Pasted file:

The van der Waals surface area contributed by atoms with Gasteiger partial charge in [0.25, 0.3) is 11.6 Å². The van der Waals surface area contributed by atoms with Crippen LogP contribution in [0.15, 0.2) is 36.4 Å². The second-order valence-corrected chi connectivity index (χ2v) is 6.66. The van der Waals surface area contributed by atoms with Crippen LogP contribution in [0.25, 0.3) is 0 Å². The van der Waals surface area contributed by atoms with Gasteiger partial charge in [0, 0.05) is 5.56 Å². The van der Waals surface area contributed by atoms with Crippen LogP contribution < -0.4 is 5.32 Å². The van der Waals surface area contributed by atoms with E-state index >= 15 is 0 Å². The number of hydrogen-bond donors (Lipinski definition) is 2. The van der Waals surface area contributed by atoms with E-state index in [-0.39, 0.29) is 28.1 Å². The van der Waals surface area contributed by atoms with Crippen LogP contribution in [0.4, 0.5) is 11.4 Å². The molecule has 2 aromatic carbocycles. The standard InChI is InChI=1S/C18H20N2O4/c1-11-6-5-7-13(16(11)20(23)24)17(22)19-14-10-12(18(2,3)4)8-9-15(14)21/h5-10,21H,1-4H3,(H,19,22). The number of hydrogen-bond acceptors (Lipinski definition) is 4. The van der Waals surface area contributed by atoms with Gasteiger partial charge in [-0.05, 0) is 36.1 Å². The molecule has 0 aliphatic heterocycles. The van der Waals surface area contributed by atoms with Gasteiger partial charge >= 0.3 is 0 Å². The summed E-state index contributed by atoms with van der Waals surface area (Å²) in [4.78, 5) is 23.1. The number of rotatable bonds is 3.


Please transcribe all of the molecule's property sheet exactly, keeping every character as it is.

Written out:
The van der Waals surface area contributed by atoms with Gasteiger partial charge in [0.25, 0.3) is 11.6 Å². The van der Waals surface area contributed by atoms with Crippen LogP contribution in [0.15, 0.2) is 36.4 Å². The second-order valence-corrected chi connectivity index (χ2v) is 6.66. The van der Waals surface area contributed by atoms with Crippen LogP contribution in [0.25, 0.3) is 0 Å². The van der Waals surface area contributed by atoms with Gasteiger partial charge in [0, 0.05) is 5.56 Å². The van der Waals surface area contributed by atoms with Crippen LogP contribution < -0.4 is 5.32 Å². The van der Waals surface area contributed by atoms with E-state index >= 15 is 0 Å². The number of hydrogen-bond donors (Lipinski definition) is 2. The van der Waals surface area contributed by atoms with E-state index in [-0.39, 0.29) is 28.1 Å². The van der Waals surface area contributed by atoms with Crippen LogP contribution in [0.4, 0.5) is 11.4 Å². The molecule has 2 aromatic carbocycles. The standard InChI is InChI=1S/C18H20N2O4/c1-11-6-5-7-13(16(11)20(23)24)17(22)19-14-10-12(18(2,3)4)8-9-15(14)21/h5-10,21H,1-4H3,(H,19,22). The number of hydrogen-bond acceptors (Lipinski definition) is 4. The van der Waals surface area contributed by atoms with Gasteiger partial charge in [-0.05, 0) is 36.1 Å². The molecule has 0 aliphatic heterocycles. The van der Waals surface area contributed by atoms with Gasteiger partial charge >= 0.3 is 0 Å². The summed E-state index contributed by atoms with van der Waals surface area (Å²) in [4.78, 5) is 23.1. The number of rotatable bonds is 3.